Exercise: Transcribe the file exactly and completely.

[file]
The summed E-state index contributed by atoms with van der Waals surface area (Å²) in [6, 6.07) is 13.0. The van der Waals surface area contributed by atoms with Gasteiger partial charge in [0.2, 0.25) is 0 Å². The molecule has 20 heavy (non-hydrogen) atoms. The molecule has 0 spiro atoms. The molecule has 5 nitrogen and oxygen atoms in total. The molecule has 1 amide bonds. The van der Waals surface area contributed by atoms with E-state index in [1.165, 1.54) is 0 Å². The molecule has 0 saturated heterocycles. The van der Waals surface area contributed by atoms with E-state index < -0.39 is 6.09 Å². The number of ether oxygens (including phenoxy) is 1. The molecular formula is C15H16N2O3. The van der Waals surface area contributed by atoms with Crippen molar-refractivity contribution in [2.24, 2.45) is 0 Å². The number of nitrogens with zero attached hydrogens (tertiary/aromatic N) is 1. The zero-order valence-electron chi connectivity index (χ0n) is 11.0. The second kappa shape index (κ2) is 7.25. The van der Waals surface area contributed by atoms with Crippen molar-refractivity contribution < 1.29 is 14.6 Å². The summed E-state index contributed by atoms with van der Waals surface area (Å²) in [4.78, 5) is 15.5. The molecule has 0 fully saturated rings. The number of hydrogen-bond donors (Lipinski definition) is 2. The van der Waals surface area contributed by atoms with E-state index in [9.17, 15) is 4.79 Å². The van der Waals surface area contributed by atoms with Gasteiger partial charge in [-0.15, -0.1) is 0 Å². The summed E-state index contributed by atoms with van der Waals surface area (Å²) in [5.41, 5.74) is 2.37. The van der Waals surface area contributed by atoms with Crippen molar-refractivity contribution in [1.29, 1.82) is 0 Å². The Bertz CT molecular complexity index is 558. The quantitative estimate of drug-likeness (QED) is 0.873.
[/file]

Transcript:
The summed E-state index contributed by atoms with van der Waals surface area (Å²) in [6, 6.07) is 13.0. The van der Waals surface area contributed by atoms with Gasteiger partial charge in [0.2, 0.25) is 0 Å². The molecule has 20 heavy (non-hydrogen) atoms. The molecule has 0 spiro atoms. The molecule has 5 nitrogen and oxygen atoms in total. The molecule has 1 amide bonds. The van der Waals surface area contributed by atoms with E-state index in [1.165, 1.54) is 0 Å². The molecule has 0 saturated heterocycles. The van der Waals surface area contributed by atoms with E-state index < -0.39 is 6.09 Å². The number of ether oxygens (including phenoxy) is 1. The molecular formula is C15H16N2O3. The van der Waals surface area contributed by atoms with Crippen molar-refractivity contribution in [2.24, 2.45) is 0 Å². The number of nitrogens with zero attached hydrogens (tertiary/aromatic N) is 1. The zero-order valence-electron chi connectivity index (χ0n) is 11.0. The second kappa shape index (κ2) is 7.25. The van der Waals surface area contributed by atoms with Crippen molar-refractivity contribution < 1.29 is 14.6 Å². The summed E-state index contributed by atoms with van der Waals surface area (Å²) in [4.78, 5) is 15.5. The molecule has 0 fully saturated rings. The number of hydrogen-bond donors (Lipinski definition) is 2. The van der Waals surface area contributed by atoms with E-state index in [9.17, 15) is 4.79 Å². The van der Waals surface area contributed by atoms with Gasteiger partial charge in [-0.15, -0.1) is 0 Å². The summed E-state index contributed by atoms with van der Waals surface area (Å²) in [5.41, 5.74) is 2.37. The van der Waals surface area contributed by atoms with Crippen molar-refractivity contribution in [1.29, 1.82) is 0 Å². The Bertz CT molecular complexity index is 558. The quantitative estimate of drug-likeness (QED) is 0.873.